Had God abandoned us?
Brother Antony continues to encourage us to have faith that the Lord is still with us in the midst of calamity and suffering:
With the outbreak of the Coronavirus, I am sure that many people are questioning where God is in the midst of all this? Some might even question whether God has abandoned us? But in the Gospel according to John we hear the story of the raising of Lazarus from the dead. And in that story, we hear that when Jesus saw the tears of the family members and friends of Lazarus, Jesus Himself also wept. And, upon seeing His tears, the Jewish people said, “See how much He loved him!
The love of Jesus was revealed and seen in the tears that He wept. And it is a reminder to us that so often love is discovered in the midst of our tears, in the midst of our suffering. Many of us for example have lost a loved one and it is often the case that it is only when we experience that loss that we come to realise just how much we love them, just how much we are going to miss them. Sometimes love is also rediscovered in the midst of suffering. Sadly, I have been to funerals where family members have not spoken to one another for a number of years. But it is there, in the midst of suffering, as they grieve the loss of a loved one that differences are finally put to one side, even if only temporarily, as they rediscover some sort of a relationship with one another, some sort of a love for one another.
But as well as discovering our love for one another in the midst of suffering and difficulty, it is also in the midst of suffering that we so often experience the love that God has for us as well. It was when grieving the loss of their brother Lazarus, that Mary and Martha saw the tears of Jesus and recognised His love for them. It was in their grief and suffering that they experienced God’s love and presence. And it is a reminder to us that in the midst of suffering, God does not abandon us, but, rather, it is in the midst of suffering that God is often found, God is closer than ever before.
There are many people suffering at this moment as a result of the Coronavirus. There are those who are suffering from the effects of the virus itself. But there are many others that are suffering indirectly as a result of the virus. There are those that are suffering from the loneliness of isolation and the loss of human contact. There are those who are suffering financially from the loss of work and jobs and the knock-on effect this might have. There are those who are suffering from the effects of having to stay inside for a prolonged period of time, lockdown is far more difficult for people and for families living in a small house or a flat or an apartment with little space to move around in. And then there are those who are suffering from worry and anxiety at this time, the fear of the unknown, the fear of how long this crisis will go on for, the fear that they might become a victim of the virus. Worry and anxiety in turn can lead to other psychological and health problems. I think the daily death count in the newspapers and hysteria whipped up by social media doesn’t help matters, it only feeds into this fear and worry and anxiety that people already have.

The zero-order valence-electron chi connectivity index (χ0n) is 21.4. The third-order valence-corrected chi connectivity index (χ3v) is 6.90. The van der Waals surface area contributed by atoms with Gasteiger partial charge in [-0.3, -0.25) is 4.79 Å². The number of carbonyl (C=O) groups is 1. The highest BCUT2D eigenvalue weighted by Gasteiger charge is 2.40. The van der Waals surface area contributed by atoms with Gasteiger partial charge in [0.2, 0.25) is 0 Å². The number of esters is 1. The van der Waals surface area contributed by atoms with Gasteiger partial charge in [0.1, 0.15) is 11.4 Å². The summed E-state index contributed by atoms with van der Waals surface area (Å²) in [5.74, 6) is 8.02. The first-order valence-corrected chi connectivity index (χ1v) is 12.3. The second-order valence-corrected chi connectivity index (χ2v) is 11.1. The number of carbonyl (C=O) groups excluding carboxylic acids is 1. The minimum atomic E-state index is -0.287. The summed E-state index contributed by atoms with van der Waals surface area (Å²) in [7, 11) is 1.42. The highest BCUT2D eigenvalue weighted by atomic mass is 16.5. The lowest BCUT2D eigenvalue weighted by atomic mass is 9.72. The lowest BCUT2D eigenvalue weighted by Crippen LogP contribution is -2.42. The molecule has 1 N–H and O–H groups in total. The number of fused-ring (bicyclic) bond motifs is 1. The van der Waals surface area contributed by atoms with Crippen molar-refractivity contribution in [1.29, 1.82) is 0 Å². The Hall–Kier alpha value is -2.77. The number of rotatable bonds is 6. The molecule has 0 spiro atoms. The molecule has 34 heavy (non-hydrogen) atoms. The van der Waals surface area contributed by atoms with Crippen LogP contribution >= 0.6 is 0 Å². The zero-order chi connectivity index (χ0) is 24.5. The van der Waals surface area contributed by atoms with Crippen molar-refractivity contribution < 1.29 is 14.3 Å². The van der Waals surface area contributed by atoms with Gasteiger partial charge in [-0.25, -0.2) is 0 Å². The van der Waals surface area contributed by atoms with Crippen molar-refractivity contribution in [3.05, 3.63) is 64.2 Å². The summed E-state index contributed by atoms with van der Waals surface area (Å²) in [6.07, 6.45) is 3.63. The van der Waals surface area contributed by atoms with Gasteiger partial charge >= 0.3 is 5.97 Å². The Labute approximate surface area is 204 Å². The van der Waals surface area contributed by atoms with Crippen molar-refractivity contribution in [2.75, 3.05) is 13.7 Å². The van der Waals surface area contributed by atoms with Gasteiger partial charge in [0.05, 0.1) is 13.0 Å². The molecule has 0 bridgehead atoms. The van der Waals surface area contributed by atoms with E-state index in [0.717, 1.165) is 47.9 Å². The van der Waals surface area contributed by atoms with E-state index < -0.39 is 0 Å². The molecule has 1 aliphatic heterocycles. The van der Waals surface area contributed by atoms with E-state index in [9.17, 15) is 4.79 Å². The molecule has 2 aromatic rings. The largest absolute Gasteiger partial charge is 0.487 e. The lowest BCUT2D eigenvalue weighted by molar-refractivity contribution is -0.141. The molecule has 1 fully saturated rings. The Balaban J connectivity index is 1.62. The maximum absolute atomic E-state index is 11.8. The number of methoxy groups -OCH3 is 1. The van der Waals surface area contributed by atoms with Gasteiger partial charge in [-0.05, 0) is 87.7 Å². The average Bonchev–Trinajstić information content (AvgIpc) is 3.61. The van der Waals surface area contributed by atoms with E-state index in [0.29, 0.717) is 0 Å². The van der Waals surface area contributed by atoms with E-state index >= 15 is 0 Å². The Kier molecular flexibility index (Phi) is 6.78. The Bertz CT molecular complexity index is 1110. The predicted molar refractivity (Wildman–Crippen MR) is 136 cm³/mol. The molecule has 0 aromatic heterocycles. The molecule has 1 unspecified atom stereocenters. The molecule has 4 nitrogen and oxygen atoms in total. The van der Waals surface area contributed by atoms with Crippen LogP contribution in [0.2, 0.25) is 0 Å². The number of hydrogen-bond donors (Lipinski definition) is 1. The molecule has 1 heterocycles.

And yet, the tears that Jesus wept for His friend Lazarus, are the same tears that He weeps for us now. The tears of Jesus remind us that God is with us now, the tears that Jesus wept remind us that it is in the midst of suffering that God is closer to us than ever before. And the Cross is the permanent reminder to us of this. It is on the Cross, in the midst of suffering, that we see the greatest expression of God’s love for us and for the whole world. Love is found in the midst of suffering; God is found on the Cross in the midst of suffering. God is found in whatever Crosses we might be carrying at this time. And so, in whatever way we are suffering, the Cross is a reminder to us that God has not abandoned us, but, rather, God is with us now, closer than ever before.